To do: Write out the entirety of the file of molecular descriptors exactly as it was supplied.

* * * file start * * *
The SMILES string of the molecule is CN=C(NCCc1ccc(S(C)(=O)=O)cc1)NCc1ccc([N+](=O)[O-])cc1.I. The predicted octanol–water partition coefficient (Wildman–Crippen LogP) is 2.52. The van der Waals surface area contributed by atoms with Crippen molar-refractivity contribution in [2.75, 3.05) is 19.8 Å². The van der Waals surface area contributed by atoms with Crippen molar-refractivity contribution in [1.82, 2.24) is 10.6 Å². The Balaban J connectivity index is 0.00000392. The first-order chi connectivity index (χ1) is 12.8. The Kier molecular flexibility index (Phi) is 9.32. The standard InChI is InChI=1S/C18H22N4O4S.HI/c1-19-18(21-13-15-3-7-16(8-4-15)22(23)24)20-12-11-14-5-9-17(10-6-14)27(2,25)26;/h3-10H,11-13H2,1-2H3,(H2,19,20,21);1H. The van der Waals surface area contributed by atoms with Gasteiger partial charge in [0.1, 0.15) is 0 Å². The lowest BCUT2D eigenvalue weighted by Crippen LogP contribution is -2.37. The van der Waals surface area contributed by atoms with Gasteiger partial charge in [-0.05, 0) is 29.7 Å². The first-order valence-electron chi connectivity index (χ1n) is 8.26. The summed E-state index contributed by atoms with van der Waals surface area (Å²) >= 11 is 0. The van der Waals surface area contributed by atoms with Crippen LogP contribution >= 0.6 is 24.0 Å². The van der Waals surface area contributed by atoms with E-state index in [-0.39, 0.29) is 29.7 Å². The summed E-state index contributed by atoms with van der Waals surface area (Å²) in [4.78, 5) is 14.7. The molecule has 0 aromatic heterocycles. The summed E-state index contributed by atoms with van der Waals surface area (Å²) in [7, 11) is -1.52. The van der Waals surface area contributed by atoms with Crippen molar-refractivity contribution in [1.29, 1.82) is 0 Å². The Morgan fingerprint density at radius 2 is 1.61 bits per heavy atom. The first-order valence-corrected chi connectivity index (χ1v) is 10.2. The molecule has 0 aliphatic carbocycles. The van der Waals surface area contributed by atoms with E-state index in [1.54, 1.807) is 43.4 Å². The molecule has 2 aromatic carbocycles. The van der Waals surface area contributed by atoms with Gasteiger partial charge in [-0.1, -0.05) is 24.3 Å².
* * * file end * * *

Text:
The SMILES string of the molecule is CN=C(NCCc1ccc(S(C)(=O)=O)cc1)NCc1ccc([N+](=O)[O-])cc1.I. The predicted octanol–water partition coefficient (Wildman–Crippen LogP) is 2.52. The van der Waals surface area contributed by atoms with Crippen molar-refractivity contribution in [2.75, 3.05) is 19.8 Å². The van der Waals surface area contributed by atoms with Crippen molar-refractivity contribution in [1.82, 2.24) is 10.6 Å². The Balaban J connectivity index is 0.00000392. The first-order chi connectivity index (χ1) is 12.8. The Kier molecular flexibility index (Phi) is 9.32. The standard InChI is InChI=1S/C18H22N4O4S.HI/c1-19-18(21-13-15-3-7-16(8-4-15)22(23)24)20-12-11-14-5-9-17(10-6-14)27(2,25)26;/h3-10H,11-13H2,1-2H3,(H2,19,20,21);1H. The van der Waals surface area contributed by atoms with Gasteiger partial charge in [0.1, 0.15) is 0 Å². The lowest BCUT2D eigenvalue weighted by Crippen LogP contribution is -2.37. The van der Waals surface area contributed by atoms with Gasteiger partial charge in [-0.05, 0) is 29.7 Å². The first-order valence-electron chi connectivity index (χ1n) is 8.26. The summed E-state index contributed by atoms with van der Waals surface area (Å²) >= 11 is 0. The van der Waals surface area contributed by atoms with Crippen LogP contribution >= 0.6 is 24.0 Å². The van der Waals surface area contributed by atoms with E-state index in [-0.39, 0.29) is 29.7 Å². The summed E-state index contributed by atoms with van der Waals surface area (Å²) in [4.78, 5) is 14.7. The molecule has 0 aromatic heterocycles. The summed E-state index contributed by atoms with van der Waals surface area (Å²) in [7, 11) is -1.52. The van der Waals surface area contributed by atoms with Crippen molar-refractivity contribution in [1.29, 1.82) is 0 Å². The Morgan fingerprint density at radius 2 is 1.61 bits per heavy atom. The first-order valence-corrected chi connectivity index (χ1v) is 10.2. The molecule has 0 aliphatic carbocycles. The van der Waals surface area contributed by atoms with E-state index in [1.54, 1.807) is 43.4 Å². The molecule has 2 aromatic carbocycles. The van der Waals surface area contributed by atoms with Gasteiger partial charge in [-0.1, -0.05) is 24.3 Å².